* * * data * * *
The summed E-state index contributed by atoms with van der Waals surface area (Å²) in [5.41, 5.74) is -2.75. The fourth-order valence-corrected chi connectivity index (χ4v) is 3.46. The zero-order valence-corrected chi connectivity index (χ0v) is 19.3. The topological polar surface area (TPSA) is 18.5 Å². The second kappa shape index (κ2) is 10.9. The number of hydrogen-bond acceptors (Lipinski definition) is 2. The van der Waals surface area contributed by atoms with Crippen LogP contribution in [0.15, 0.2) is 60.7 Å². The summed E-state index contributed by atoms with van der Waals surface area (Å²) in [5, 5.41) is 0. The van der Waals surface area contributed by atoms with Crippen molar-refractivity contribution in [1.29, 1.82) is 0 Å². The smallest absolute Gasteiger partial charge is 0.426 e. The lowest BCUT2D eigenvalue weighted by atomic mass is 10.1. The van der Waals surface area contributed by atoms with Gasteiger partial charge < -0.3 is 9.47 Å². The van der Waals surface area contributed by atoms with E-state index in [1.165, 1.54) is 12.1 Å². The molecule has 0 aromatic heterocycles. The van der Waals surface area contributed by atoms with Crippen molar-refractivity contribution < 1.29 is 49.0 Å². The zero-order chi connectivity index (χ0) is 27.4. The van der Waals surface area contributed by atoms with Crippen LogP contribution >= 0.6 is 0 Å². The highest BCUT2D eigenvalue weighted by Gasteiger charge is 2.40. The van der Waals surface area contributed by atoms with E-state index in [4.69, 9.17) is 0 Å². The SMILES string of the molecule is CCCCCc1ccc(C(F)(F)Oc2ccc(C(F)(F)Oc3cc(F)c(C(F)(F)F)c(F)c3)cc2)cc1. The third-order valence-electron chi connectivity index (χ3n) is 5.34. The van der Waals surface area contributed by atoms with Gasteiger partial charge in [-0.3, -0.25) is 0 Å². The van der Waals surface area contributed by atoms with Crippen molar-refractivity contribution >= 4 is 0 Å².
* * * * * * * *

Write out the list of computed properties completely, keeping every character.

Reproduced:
The summed E-state index contributed by atoms with van der Waals surface area (Å²) in [5.41, 5.74) is -2.75. The fourth-order valence-corrected chi connectivity index (χ4v) is 3.46. The zero-order valence-corrected chi connectivity index (χ0v) is 19.3. The topological polar surface area (TPSA) is 18.5 Å². The second kappa shape index (κ2) is 10.9. The number of hydrogen-bond acceptors (Lipinski definition) is 2. The van der Waals surface area contributed by atoms with Crippen LogP contribution in [0.15, 0.2) is 60.7 Å². The summed E-state index contributed by atoms with van der Waals surface area (Å²) in [5, 5.41) is 0. The van der Waals surface area contributed by atoms with Crippen molar-refractivity contribution in [1.29, 1.82) is 0 Å². The smallest absolute Gasteiger partial charge is 0.426 e. The lowest BCUT2D eigenvalue weighted by atomic mass is 10.1. The van der Waals surface area contributed by atoms with Gasteiger partial charge < -0.3 is 9.47 Å². The van der Waals surface area contributed by atoms with E-state index in [1.165, 1.54) is 12.1 Å². The molecule has 0 aromatic heterocycles. The van der Waals surface area contributed by atoms with Crippen molar-refractivity contribution < 1.29 is 49.0 Å². The zero-order chi connectivity index (χ0) is 27.4. The van der Waals surface area contributed by atoms with Crippen LogP contribution >= 0.6 is 0 Å². The highest BCUT2D eigenvalue weighted by Gasteiger charge is 2.40. The van der Waals surface area contributed by atoms with E-state index in [4.69, 9.17) is 0 Å². The SMILES string of the molecule is CCCCCc1ccc(C(F)(F)Oc2ccc(C(F)(F)Oc3cc(F)c(C(F)(F)F)c(F)c3)cc2)cc1. The third-order valence-electron chi connectivity index (χ3n) is 5.34. The van der Waals surface area contributed by atoms with Gasteiger partial charge in [-0.3, -0.25) is 0 Å². The van der Waals surface area contributed by atoms with Crippen molar-refractivity contribution >= 4 is 0 Å².